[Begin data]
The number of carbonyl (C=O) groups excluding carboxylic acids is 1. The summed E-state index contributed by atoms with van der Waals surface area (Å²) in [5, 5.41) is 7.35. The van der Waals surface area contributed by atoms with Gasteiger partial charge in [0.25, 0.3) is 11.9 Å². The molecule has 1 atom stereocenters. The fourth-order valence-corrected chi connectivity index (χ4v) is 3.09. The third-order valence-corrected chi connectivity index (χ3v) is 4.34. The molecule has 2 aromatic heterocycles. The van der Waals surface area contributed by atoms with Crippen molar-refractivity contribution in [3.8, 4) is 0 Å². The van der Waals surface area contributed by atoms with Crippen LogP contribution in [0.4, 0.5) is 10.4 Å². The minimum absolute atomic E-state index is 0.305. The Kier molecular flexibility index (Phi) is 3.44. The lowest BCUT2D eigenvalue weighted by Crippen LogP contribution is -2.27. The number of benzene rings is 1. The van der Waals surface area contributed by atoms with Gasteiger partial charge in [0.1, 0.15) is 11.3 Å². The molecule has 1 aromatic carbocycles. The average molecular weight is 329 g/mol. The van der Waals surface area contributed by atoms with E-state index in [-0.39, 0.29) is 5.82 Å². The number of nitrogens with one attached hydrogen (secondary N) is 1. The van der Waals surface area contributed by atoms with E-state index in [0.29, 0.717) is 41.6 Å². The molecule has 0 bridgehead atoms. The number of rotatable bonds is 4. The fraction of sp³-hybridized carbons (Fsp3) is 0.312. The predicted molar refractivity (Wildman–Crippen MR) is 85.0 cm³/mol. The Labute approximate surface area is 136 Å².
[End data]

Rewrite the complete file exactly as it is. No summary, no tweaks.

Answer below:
The number of carbonyl (C=O) groups excluding carboxylic acids is 1. The summed E-state index contributed by atoms with van der Waals surface area (Å²) in [5, 5.41) is 7.35. The van der Waals surface area contributed by atoms with Gasteiger partial charge in [0.25, 0.3) is 11.9 Å². The molecule has 1 atom stereocenters. The fourth-order valence-corrected chi connectivity index (χ4v) is 3.09. The third-order valence-corrected chi connectivity index (χ3v) is 4.34. The molecule has 2 aromatic heterocycles. The van der Waals surface area contributed by atoms with Crippen molar-refractivity contribution in [3.8, 4) is 0 Å². The van der Waals surface area contributed by atoms with Crippen LogP contribution in [0.4, 0.5) is 10.4 Å². The minimum absolute atomic E-state index is 0.305. The Kier molecular flexibility index (Phi) is 3.44. The lowest BCUT2D eigenvalue weighted by Crippen LogP contribution is -2.27. The number of benzene rings is 1. The van der Waals surface area contributed by atoms with Gasteiger partial charge in [0.1, 0.15) is 11.3 Å². The molecule has 1 aromatic carbocycles. The average molecular weight is 329 g/mol. The van der Waals surface area contributed by atoms with E-state index in [-0.39, 0.29) is 5.82 Å². The number of nitrogens with one attached hydrogen (secondary N) is 1. The van der Waals surface area contributed by atoms with E-state index in [0.29, 0.717) is 41.6 Å². The molecule has 0 bridgehead atoms. The number of rotatable bonds is 4. The fraction of sp³-hybridized carbons (Fsp3) is 0.312. The predicted molar refractivity (Wildman–Crippen MR) is 85.0 cm³/mol. The Labute approximate surface area is 136 Å².